“Then he added, “But this is all worth nothing as long as I see Mordecai the Jew just sitting there at the palace gate.” Esther 5:13 NIV
If something rankles us, like the grit in an oyster, it may be a clue to something we need to look at more closely in our soul work, covering it in layers of prayer until it become a pearl of wisdom that we find we have taken on board. Something that irks is something that needs to be paid attention to. In Haman’s case, Mordecai felt like a fly in the ointment because he was a symbol of everything the wicked man wanted to get rid of, everything that stood in his way to becoming all powerful, a righteous, godly man who had earned respect and was intrinsically honourable. Mordecai was going about his life untroubled by sin or selfish schemes. Haman was working every sly and unholy plan he could think of.
What we hate is a big indicator of what we revile in ourselves. In this case, as in so many sadly throughout history, anti-Semitism is a blaming mechanism that says, these people are not special, because that would make me not-special. These people are not worthy of God’s love and attention, because I must surely be worthy of it. it is a back-to-front hatred of self, masquerading as nauseating pride.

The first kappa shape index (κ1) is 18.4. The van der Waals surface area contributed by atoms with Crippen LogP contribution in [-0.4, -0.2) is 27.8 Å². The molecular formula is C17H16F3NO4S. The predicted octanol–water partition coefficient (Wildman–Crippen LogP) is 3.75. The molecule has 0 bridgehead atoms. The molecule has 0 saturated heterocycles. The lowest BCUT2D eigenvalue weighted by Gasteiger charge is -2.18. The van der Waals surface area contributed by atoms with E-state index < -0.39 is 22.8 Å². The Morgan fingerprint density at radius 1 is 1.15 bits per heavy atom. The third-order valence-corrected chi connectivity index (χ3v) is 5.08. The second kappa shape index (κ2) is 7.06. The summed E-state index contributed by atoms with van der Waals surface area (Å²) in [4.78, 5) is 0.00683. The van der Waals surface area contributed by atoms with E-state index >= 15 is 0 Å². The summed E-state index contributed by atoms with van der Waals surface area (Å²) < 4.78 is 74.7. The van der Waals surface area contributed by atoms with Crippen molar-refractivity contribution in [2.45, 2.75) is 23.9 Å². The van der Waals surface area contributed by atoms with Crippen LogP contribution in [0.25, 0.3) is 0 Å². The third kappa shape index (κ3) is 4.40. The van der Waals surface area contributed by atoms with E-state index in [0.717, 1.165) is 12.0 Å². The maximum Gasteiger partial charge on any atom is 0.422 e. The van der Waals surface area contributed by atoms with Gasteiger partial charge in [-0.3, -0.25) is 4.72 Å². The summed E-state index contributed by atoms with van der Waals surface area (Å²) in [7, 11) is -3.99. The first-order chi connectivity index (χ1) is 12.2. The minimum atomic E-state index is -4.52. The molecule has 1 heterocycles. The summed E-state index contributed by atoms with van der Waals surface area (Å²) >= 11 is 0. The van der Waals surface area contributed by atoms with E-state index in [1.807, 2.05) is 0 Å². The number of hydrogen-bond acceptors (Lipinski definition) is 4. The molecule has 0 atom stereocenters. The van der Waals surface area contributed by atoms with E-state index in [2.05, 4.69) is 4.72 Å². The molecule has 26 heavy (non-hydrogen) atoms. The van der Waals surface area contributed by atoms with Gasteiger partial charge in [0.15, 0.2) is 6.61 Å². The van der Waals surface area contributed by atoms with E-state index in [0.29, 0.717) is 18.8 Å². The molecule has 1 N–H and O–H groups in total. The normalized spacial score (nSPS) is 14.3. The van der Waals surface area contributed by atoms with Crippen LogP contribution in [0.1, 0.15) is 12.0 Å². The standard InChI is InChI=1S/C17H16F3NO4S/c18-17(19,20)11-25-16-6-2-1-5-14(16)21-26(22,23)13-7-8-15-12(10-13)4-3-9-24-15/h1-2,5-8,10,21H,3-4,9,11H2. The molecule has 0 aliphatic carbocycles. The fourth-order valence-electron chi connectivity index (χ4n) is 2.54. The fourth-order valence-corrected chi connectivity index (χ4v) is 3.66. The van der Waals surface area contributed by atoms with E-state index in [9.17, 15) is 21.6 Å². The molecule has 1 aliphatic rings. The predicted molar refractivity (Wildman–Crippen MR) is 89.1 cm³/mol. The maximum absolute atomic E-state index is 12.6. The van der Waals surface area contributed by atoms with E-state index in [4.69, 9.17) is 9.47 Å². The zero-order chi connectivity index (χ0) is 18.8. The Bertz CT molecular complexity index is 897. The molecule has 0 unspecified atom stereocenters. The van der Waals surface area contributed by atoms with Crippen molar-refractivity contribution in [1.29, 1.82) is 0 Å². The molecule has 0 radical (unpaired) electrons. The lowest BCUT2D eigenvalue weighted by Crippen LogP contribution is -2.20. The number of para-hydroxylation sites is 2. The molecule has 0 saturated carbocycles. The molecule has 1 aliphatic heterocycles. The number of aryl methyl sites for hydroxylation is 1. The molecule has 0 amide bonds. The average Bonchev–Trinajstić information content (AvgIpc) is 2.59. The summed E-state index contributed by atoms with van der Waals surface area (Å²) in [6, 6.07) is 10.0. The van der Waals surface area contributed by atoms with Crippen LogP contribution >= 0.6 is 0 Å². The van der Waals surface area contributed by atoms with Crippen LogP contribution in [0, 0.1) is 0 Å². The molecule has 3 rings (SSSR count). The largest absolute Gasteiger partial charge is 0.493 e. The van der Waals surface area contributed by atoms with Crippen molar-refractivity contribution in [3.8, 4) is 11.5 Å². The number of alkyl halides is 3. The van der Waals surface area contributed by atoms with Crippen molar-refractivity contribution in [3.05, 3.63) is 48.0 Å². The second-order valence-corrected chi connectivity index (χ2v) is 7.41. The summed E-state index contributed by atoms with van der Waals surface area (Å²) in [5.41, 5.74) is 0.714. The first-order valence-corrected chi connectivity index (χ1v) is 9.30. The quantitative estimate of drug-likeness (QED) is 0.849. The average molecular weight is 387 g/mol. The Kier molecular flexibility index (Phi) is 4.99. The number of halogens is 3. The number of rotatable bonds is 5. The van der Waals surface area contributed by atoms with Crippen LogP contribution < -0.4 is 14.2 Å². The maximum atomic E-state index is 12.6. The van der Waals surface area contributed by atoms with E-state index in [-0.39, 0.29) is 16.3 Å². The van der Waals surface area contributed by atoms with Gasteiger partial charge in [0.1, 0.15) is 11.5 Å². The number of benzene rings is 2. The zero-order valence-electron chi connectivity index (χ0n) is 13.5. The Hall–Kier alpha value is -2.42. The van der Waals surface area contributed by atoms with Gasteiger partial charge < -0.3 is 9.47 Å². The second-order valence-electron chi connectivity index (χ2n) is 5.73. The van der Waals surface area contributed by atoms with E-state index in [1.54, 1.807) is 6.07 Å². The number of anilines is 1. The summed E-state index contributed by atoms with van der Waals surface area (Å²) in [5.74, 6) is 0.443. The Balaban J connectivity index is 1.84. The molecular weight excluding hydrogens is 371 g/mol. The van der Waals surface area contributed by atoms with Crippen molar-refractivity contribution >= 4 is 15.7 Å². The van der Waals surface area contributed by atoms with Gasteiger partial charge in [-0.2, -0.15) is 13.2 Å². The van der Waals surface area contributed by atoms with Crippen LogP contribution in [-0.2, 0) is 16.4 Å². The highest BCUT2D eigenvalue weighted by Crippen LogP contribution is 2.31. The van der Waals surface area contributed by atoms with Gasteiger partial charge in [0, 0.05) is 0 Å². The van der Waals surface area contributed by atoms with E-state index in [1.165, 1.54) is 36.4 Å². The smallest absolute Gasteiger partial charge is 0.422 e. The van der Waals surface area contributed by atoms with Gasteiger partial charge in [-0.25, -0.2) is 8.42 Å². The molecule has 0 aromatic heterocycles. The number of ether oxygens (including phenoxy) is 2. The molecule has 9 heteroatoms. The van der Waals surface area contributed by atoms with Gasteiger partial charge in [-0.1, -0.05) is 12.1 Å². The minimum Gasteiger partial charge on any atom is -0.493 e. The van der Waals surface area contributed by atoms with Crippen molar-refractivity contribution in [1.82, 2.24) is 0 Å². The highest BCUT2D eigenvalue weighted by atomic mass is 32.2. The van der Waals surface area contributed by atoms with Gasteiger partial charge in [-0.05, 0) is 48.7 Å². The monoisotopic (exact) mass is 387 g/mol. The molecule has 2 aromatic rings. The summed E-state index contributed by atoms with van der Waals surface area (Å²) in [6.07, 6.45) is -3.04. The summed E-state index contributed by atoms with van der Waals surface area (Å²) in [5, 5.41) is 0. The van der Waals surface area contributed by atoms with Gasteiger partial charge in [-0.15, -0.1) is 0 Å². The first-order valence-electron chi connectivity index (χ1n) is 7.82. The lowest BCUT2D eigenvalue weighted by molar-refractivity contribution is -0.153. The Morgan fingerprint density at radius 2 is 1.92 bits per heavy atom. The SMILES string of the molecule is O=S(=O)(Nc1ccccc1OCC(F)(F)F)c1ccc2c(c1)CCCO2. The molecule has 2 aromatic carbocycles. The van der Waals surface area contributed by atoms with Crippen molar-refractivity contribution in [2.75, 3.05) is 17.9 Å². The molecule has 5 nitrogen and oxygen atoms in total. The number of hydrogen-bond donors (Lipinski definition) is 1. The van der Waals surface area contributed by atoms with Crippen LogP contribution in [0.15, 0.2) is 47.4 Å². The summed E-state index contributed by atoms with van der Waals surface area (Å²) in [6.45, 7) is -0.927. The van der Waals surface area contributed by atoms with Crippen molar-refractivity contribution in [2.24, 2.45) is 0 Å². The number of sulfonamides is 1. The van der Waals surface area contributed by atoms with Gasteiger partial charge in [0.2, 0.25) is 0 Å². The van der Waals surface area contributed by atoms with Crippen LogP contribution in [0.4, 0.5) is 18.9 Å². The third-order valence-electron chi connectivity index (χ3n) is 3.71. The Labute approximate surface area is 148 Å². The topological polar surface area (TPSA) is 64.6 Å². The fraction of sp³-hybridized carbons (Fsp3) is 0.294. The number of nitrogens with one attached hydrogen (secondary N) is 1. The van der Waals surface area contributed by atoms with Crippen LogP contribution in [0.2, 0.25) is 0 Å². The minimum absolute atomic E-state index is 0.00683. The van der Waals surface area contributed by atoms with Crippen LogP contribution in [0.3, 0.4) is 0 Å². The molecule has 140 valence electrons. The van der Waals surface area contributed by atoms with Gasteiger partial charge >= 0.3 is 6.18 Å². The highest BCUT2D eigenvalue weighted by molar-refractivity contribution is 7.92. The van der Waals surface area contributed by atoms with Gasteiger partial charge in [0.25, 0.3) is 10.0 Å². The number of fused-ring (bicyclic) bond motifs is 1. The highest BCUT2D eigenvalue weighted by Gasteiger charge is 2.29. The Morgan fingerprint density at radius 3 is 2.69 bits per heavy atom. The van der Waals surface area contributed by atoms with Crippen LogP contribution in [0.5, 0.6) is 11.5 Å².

Just as the narcissist is intent on making themselves the centre of the universe to cover up the pain of knowing deep down that they are not, so this Jew-hater wants to rid the world of God’s people in order to rid himself of God, who alone knows his wicked, hateful heart. When we believe we have acted in an unforgivable way, we sometimes seek the harm of the One who might forgive us, rather than the reconciliation that might be offered. This is the fruit of guilt and it soon escalates into greater and greater crimes against love.
But if we take the things that we are transferring onto others, if we offer the misplaced and difficult hurts, grievances, pains that seem to make no sense, the bruised ego especially, into prayer, and lay it honestly before God, things will change.
Yes, it is hard to look at oneself truly naked in the realm of heart and soul, but it can be done gradually and with some self-compassion. Once the road of shadow work is embarked upon, these irritations, whether they are seemingly small niggles or larger, more obvious rages, can teach us a great deal and be the catalysts to quite astonishing transformations. The more open we can be with our maker, the deeper he can pour in the balm of his grace. And if that sounds intimate, it is because prayer is just that. God can be closer to us than any lover, and he loves to help us and set us right, to have us turn our tear-stained faces back to him.
Photo from Pixabay